Where am I?

Sometimes I wonder…

Actually, I’m in PA again. The great part about this trip is that I am able to see two of my daughters while on the road. Hung out w/ Stef last week, have been bugging Mer and her friends all weekend. The weather was cruddy yesterday, so I dragged Mer to a fabric store. I have decided it is time to get a hobby for the first time in a very long time. We fondled the fabric and contemplated cloth. I fantasized about quilting. When we went back to her dorm, she – being a practical child – handed me her pants that were in need of repair.

Being away from home so much makes you random. Random thoughts:

Oh my goodness.

My computer is still in critical condition. In fact, they had to airlift it to a trauma center in Texas. The tech guy muttered something about a motherboard. My computer had a major stroke. Thank goodness I bought the warranty. If the surgery goes well and there are no complications from the anesthesia, I’ll have my baby back in my arms in two weeks.

Warranties = health insurance

Maybe I should buy a typewriter.

I want to write poetry about frustration for forty-eight hours. I want to be very, very quiet for a decade or so and let all of my words come out my fingertips. I want the perfect croissant and the perfect cup on black coffee on a street in Paris that smells like flowers. I want to go back to waking up at 3:30 am and going to bed at sunset. I want to talk to my grandparents, but they passed over long, long ago.

I wish I could be three years old for five minutes so I could have the mother of all temper tantrums on the floor of the hotel lobby.

A student at Agnes Irwin asked me which superpower I’d like to have. First thing out of my mouth? Being invisible. My inner introvert really is ready to melt down.

OK, randomness over.

Bensalem Middle Schools tomorrow, Newtown Friends School Tuesday…. driving home (no speeding ticket no speeding ticket no speeding ticket) Tuesday night. Driving to Rochester for three more days of not writing on Wednesday.

What super power do you want?

Wind-up Author Doll

A rather busy week. In fact, it’s been a blur. I am writing this from a library computer… I’m afraid if I wait too long to update, I’ll forget everything.

It’s already beginning to fade…….

Thanks to everyone who came to Moravian College Tuesday night. It was my good fortune to sit on a panel with David Lubar (one of the funniest guys on the planet) and new author (also a great guy), Paul Acampora. The highlight, of course, was hanging out with my daughter, Stef.

A couple of packed days and nights of school and library visits have followed. Today I am at the Agnes Irwin School just outside Philly. I spoke here a couple years ago, and it has been a delight coming back. When I’m done, it’s back on the road to Lancaster, PA, where tomorrow’s school awaits, as well as daughter Meredith and her friends at Millersville.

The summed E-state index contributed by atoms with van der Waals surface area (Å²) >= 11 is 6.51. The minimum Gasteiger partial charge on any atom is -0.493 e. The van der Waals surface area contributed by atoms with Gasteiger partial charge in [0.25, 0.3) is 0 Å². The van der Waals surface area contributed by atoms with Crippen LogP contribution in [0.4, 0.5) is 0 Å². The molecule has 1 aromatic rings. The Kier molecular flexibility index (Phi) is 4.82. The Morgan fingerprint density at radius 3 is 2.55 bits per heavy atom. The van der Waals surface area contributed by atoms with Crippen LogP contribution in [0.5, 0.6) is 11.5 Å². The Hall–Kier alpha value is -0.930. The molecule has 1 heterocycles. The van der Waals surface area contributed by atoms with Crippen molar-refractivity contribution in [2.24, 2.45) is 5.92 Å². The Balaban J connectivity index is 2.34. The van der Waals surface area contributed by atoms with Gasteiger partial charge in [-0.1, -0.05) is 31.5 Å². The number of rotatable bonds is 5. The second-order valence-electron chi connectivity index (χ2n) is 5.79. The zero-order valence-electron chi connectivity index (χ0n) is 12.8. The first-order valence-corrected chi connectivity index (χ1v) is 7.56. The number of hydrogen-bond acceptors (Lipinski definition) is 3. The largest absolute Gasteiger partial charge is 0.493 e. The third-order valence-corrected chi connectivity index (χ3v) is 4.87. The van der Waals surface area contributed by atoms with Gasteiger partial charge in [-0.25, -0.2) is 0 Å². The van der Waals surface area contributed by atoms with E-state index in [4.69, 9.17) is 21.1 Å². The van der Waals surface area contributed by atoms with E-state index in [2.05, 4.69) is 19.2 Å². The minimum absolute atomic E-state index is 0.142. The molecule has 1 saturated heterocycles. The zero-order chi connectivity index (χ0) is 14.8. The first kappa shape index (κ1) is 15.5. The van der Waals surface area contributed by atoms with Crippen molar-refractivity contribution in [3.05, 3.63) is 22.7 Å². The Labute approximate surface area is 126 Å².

I’m still anxiously awaiting word on the condition of my computer. Maybe I should start a vigil. Oh, and there is a case of bubonic plague in Los Angeles. This is the kind of thing that freaks me out.

In honor of National Poetry Month, a quick haiku:

The bubonic plague
infecting with tendrils gray
Powerbook weeping

Not great, but it’s a start.

Happy Easter/sick computer

Happy Easter to all who celebrate!!!

(end of happy part of post)

So the good news about my computer getting sick? It didn’t happen until after my last presentation in Ohio. And it’s an Apple Powerbook, so we just drove to the store straight from the airport and the EMTs took my poor baby out of my arms, started CPR, and promised they would do their best.

More good news – all it needs is a new power port, the thingie where you plug in the electric cord. Given how many thousands and thousands of miles the computer has logged this past year, it’s amazing it lasted this far. Even more good news – I should be able to pick it up on Wednesday.

Bad news – I leave Monday for a week-long speaking tour in PA. Without my computer. Without my computer that has most of my notes and emails pertaining to this trip.

So Easter Day for me is being spent pulling together the fragments of info I have (hotel reservations, contracts, etc.) to figure out what I don’t know yet and writing lots of pleading emails on the computer I am using right now (which belongs to BH, who is busy cooking Easter dinner so I can do all of this scrambling. Yes, he is the best husband on the planet. No, you can’t have him. I have a lifelong warranty on him. Mine. Mine!)

And before you yell at me, yes, I have everything backed up. Of course I do. But there is no way to access the backed-up info because it is all Mac OS X based and BH’s computer is a Microyuck Windows-based operating system. And I couldn’t afford to buy a new Apple just to access those emails.

So I probably won’t be posting much here this week. I look forward to seeing whoever can come to the Moravian College gig on Tuesday (call their library for details). Also, I’ll be speaking at the Northeast branch of the Philly library on Wednesday night – call them for the time, too. The rest of the trip will be at schools, plus I get to hang out with daughters Stephanie and Meredith!!!!